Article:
Overhydration, Cardiac Function and Survival in Hemodialysis Patients
Background and objectives
Chronic subclinical volume overload occurs very frequently and may be ubiquitous in hemodialysis (HD) patients receiving the standard thrice-weekly treatment. It is directly associated with hypertension, increased arterial stiffness, left ventricular hipertrophy, heart failure, and eventually, higher mortality and morbidity. We aimed to assess for the first time if the relationship between bioimpedance assessed overhydration and survival is maintained when adjustments for echocardiographic parameters are considered.
Design, setting, participants and measurements
A prospective cohort trial was conducted to investigate the impact of overhydration on all cause mortality and cardiovascular events (CVE), by using a previously reported cut-off value for overhydration and also investigating a new cut-off value derived from our analysis of this specific cohort. The body composition of 221 HD patients from a single center was assessed at baseline using bioimpedance. In 157 patients supplemental echocardiography was performed (echocardiography subgroup). Comparative survival analysis was performed using two cut-off points for relative fluid overload (RFO): 15% and 17.4% (a value determined by statistical analysis to have the best predictive value for mortality in our cohort).
In the entire study population, patients considered overhydrated (using both cut-offs) had a significant increased risk for all-cause mortality in both univariate (HR = 2.12, 95%CI = 1.30–3.47 for RFO>15% and HR = 2.86, 95%CI = 1.72–4.78 for RFO>17.4%, respectively) and multivariate (HR = 1.87, 95%CI = 1.12–3.13 for RFO>15% and HR = 2.72, 95%CI = 1.60–4.63 for RFO>17.4%, respectively) Cox survival analysis. In the echocardiography subgroup, only the 17.4% cut-off remained associated with the outcome after adjustment for different echocardiographic parameters in the multivariate survival analysis. The number of CVE was significantly higher in overhydrated patients in both univariate (HR = 2.46, 95%CI = 1.56–3.87 for RFO >15% and HR = 3.67, 95%CI = 2.29–5.89 for RFO >17.4%) and multivariate (HR = 2.31, 95%CI = 1.42–3.77 for RFO >15% and HR = 4.17, 95%CI = 2.48–7.02 for RFO >17.4%) Cox regression analysis.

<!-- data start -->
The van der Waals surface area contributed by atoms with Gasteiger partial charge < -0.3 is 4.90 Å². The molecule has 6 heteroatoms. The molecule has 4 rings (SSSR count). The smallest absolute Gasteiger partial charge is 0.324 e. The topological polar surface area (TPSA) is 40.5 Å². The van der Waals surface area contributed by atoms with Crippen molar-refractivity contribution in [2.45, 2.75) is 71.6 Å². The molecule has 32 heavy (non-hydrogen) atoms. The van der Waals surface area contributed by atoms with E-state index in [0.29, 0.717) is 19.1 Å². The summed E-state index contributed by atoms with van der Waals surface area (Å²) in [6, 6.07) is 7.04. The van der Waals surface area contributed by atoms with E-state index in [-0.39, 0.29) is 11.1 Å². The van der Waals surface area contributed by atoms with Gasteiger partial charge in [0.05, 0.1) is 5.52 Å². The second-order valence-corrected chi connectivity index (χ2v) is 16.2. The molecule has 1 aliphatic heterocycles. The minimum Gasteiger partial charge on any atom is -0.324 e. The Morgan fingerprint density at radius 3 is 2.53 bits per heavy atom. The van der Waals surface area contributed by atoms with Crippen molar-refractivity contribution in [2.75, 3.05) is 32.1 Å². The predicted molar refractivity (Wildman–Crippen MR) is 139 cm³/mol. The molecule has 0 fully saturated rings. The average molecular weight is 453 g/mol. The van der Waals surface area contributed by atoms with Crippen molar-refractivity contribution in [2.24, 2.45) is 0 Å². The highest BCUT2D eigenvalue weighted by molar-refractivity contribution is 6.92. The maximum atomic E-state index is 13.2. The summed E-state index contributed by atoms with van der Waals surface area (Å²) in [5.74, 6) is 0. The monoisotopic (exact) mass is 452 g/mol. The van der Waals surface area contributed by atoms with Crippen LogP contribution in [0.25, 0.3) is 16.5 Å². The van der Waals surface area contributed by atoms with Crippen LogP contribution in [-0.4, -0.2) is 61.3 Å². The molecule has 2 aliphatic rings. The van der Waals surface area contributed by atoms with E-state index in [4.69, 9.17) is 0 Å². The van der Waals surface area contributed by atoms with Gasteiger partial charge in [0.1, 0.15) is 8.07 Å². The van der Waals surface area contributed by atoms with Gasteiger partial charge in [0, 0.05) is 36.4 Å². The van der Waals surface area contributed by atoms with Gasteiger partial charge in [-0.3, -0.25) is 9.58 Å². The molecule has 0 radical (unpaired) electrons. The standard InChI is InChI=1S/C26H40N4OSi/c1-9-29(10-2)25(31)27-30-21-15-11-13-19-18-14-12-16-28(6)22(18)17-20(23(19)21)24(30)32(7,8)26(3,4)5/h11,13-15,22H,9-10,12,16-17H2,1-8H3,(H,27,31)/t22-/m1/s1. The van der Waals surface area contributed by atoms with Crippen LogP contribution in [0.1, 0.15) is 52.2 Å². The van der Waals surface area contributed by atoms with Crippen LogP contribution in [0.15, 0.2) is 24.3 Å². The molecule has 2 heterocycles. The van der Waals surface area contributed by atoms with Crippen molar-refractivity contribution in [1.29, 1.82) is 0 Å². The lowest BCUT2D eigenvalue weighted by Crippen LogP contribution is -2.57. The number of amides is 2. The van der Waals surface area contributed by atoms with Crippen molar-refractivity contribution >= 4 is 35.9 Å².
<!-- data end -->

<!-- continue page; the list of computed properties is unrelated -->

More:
The study shows that the hydration status is associated with the mortality risk in a HD population, independently of cardiac morphology and function. We also describe and propose a new cut-off for RFO, in order to better define the relationship between overhydration and mortality risk. Further studies are needed to properly validate this new cut-off in other HD populations.